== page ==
A new Mayo Clinic study found that two particular enzymes were elevated in patients with progressive multiple sclerosis (MS). The levels of these enzymes also were associated with the patients’ levels of disability. This gives researchers new hope in developing a therapy for patients with progressive MS.
To help distinguish between the types of MS and identify a therapeutic target for progressive MS, a team of Mayo Clinic researchers studied five different Kallikreins, or secreted enzymes, in patients with MS. The team tested the level of each Kallikrein in the blood of 35 patients with MS and 62 healthy patients. They found that Kallikrein 1 and Kallikrein 6 were significantly elevated in patients with progressive MS. Additionally, the higher the level of Kallikrein 1, the higher the patient’s expanded disability status score. The Mayo Clinic team also looked at the effects of these enzymes on neurons isolated from the brains of mice and found that both Kallikrein 1 and Kallikrein 6 caused significant loss of neurons and injury to axons.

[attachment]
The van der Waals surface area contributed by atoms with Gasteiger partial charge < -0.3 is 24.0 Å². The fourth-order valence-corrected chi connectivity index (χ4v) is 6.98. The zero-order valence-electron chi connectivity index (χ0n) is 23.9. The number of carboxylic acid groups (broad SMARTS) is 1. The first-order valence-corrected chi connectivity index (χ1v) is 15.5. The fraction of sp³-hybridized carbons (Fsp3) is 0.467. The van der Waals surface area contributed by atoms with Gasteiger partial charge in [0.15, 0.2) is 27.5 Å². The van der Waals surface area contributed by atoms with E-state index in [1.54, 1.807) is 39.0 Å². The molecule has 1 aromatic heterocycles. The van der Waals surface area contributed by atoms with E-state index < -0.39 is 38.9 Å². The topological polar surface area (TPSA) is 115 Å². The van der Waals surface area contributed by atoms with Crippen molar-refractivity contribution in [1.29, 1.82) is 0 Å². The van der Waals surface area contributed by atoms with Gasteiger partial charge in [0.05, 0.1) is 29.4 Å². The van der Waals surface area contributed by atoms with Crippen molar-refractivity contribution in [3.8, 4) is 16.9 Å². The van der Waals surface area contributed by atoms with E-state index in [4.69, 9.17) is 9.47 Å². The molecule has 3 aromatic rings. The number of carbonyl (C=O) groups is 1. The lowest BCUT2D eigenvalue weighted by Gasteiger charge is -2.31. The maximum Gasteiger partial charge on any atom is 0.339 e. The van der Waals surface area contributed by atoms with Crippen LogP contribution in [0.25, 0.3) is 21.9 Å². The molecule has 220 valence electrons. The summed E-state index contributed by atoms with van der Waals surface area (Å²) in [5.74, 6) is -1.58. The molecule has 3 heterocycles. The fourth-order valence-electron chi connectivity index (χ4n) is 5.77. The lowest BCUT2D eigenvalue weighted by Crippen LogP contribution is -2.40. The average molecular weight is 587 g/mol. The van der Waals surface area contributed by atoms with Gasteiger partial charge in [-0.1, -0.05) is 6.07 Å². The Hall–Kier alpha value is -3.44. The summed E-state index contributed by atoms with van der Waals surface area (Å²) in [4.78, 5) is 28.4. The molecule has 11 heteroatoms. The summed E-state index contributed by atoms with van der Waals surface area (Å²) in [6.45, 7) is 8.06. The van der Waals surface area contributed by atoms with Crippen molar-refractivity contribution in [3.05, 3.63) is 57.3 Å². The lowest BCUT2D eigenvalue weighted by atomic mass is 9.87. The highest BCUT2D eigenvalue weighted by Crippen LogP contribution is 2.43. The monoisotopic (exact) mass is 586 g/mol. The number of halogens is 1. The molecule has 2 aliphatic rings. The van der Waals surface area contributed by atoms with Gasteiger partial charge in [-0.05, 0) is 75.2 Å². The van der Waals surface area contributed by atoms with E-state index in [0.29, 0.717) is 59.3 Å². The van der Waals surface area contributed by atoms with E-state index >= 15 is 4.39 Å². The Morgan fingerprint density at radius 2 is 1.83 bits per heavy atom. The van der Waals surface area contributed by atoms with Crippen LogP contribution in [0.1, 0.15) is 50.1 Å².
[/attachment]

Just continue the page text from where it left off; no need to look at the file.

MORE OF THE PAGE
“We will continue to study how Kallikrein 1 and Kallikrein 6, either separately or together, play roles in neuron injury and how it occurs in patients with progressive MS,” says Isobel Scarisbrick, Ph.D., a Mayo Clinic neuroscientist and a lead author of this study. “Eventually, we hope to determine a way to target these enzymes with therapies that will benefit patients with progressive MS.”
This study was funded by a grant from the National Multiple Sclerosis Society and the Craig H. Neilsen Foundation. It was presented at the American Neurological Association annual meeting in Salt Lake City, on Sept. 23, 2008.